1907. George came in to get my signature to a new road which is desired to be built on the section line running just south of the R.R. Station, to open up land to be sold in small lots by the Allens, Montgomerys, Hammond & Yardley, &.c. It will cut right through some newly-planted vineyards, among them one of Howard's but is supposed to be of great benefit to our town. An event of National significance occurs today - the sailing of a fleet of sixteen battle ships, starting from their rendezvous in the Atlantic to sail around Cape Ham into the Pacific, just for a trial voyage, and to demonstrate what they could do if desired in any emergency. They could not wait until the completion of the Panama Canal, so it seems. (T.S.R. 46. 2 P.M. 52. S.S. 48.)
Dec. 17. Tues. Cloudy. Received a letter from Dean Jewett Locke of Sturbridge, also a set of six photos he took when Weldon and Irene were visiting them which he says are his Christmas present to me, and I have written to Eureka. (T.S.R. 45. 2 P.M. 58. S.S. 54.)
Dec. 18. Wednes. Weather foggy and cloudy. Have written a birthday letter to Chester who tomorrow will be 22 yrs. old. (T.S.R. 37. 2 P.M. 50. S.S. 45.)
Dec. 19. Thurs. Weather cloudy, windy and rainy. Received letter from Willie. We learn of the death of Tammy Patton's wife at Galt, she who was formerly the widow of Dr. Montague. And such a death! She was discovered by their Chinese cook lying dead on the floor of her bedroom yesterday morning, while Tommy was lying in the bed close by, unconscious of the tragedy, fast asleep. It is though both retired to bed drunk, and that she, feeling ill in the night, sore and fell dead by the bedside, while he slumbered on. The verdict of the Coroner's jury was. "Death caused by alcoholism" He kept a saloon bought with her money, and both, it is said, drank heavily. It did not seem he would ever be a drunkard. He was a good boy and helpful to his mother till she died. Afterward he worked as Clerk in a store in Galt, and Mrs. Montague became acquainted with him and liked him, and after sending him for a time to a Business Collage, she persuaded him to marry her, although she was old enough to be his mother. She drank and undoubtedly taught time to do or, set him up in the Saloon business, and this is the sequel - how sad! We hope he will take warning and mind his ways. (T.S.R. 45. 2 P.M. 50. S.S. 48.)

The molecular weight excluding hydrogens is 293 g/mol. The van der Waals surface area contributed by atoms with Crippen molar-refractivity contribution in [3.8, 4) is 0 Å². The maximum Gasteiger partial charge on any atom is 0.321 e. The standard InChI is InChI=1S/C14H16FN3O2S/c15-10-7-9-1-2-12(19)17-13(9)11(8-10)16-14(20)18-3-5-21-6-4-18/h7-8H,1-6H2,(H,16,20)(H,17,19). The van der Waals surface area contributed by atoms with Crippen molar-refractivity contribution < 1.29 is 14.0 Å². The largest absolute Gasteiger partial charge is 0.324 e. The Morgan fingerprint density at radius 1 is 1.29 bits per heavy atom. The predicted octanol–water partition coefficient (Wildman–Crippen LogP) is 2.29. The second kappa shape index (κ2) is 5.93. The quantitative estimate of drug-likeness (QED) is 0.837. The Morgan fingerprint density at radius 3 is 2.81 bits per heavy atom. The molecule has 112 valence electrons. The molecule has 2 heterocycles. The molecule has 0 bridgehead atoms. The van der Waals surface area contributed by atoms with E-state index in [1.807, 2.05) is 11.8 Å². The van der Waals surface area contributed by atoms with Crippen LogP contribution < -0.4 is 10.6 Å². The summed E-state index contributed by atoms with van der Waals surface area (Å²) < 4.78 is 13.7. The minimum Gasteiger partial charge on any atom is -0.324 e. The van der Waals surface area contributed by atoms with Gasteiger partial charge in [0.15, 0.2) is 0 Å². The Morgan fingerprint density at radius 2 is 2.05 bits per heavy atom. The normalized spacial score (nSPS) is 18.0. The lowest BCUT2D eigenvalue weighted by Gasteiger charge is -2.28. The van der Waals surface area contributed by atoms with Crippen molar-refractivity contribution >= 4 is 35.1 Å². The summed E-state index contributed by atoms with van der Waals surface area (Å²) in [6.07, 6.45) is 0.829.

Dec, 20. Friday. Received letters from Ada and Will Cooke and a postal form Theresa. She and Jim are planning to come and spend Christmas here. (T.S.R. 36. 2 P.M. 50. S.S. 47.)
Dec. 21. Saturday. Weather foggy and cloudy. This is the last of the special holidays to relieve the banks, owing to financial stringency. John's fare is no better. We wish him to go to expert, but he still goes to De-Tennyson of Lodi. Hannah went with him today but she is not satisfied
1907. with his treatment. Have written to the children in the East. (T.S.R. 38. 2P.M. 50. S.S. 47.)
Dec. 22. Sunday. Weather fog-rainy and cloudy. Ms. Washburn preached. (T.S.R. 43. 2 P.M. 47. S.S. 45.)
Dec. 23. Mond. Fog-winy and chilly. Received letter from Theresa and wrote to Ada. (T.S.R. 43. 2 P.M. 45. S.S. 43.)
Dec. 24. Tuesday. Weather still fog rainy and chilly, but his did not interfere with the Christmas tree for the S. School, which was well attended in the church. and Rev. Wallace, who has come down from Murphys to move his family there, was hue happily to attend the exercises. The program of which Hannah had almost sole charge, went off nicely, especially the drill by her class of boys, which elicited much praise, so Hannah is relieved and thankful. Theresa and Jim arrived in the P.M. I have written to Eureka and to Jee Gam, and sent him a little gift. (T.S.R. 42. 2 P.M. 46. S.S. 44.)
Dec. 25. Christmas. Weather foggy and very chilly all day, and at night it began to blow and to rain, making a stormy night. I however, went down stairs to the dinner and tree. We had invited Geo. and family but Estelle's youngest brother and sister were at her house, and Carter, the brother was quite ill in bed, and she was obliged to stay and give him his medicine, so only Geo. besides Theresa and Jim ate with us. Jim brought a young turkey, which proved to be delicious and tender. He also brought a large pine-apple, so that for dessert, besides pudding and pies, we had olives, sliced pine-apple and cheese. After dinner, the tree was next in order in our sitting-room, trimmed with oranges and popcorn and loaded with presents. George went home and brought Estelle and sister and baby Olga to the tree, and we had a merry time. There was a "Teddy bear" for baby and the men seemed as much delighted and interested in it as she did. I was so chilled that I came back up stairs as soon as I could leave them, for a hot fire failed to keep us warm. John could not enjoy it much, for the pain in his face. Rev. Wallace came in at night. They are packing to move. I had many presents, 26 or more in all. here follows a list! - Books from the following: - Calvin and Adelaide, "Dr. Luke of Labrador". Myrtle" - Squaw-Man". Miss Cain", Nancy Stair". Eunice Webster. "Jewel". James Thorp. "Mark Twain on Christian Science". The Cookes. A Booklet = "Abide With Me". Photos from the following: = Set of six taken by Dean J. Locke, of Weldon and Irene while they visited at Sturbridge. Photo of Susie Pascoe in Cap and Gown, of Will and Ada Cooke, and of Alma Locke. Pin-cushions form Nellie and Marie Locke - Pair of linen towels from Lou - Hdkf. from Lottie - pair of bed slippers from
Original dimensions: 23 x 37 cm.
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Delia Locke, diaries, women, diarist, California, Locke-Hammond Family Papers, Lockeford, CA, Dean Jewett Locke, rural life, rural California, 19th Century, church, temperance organizations, Mokelumne River Ladies' Sewing Circle, temperature recordings, journal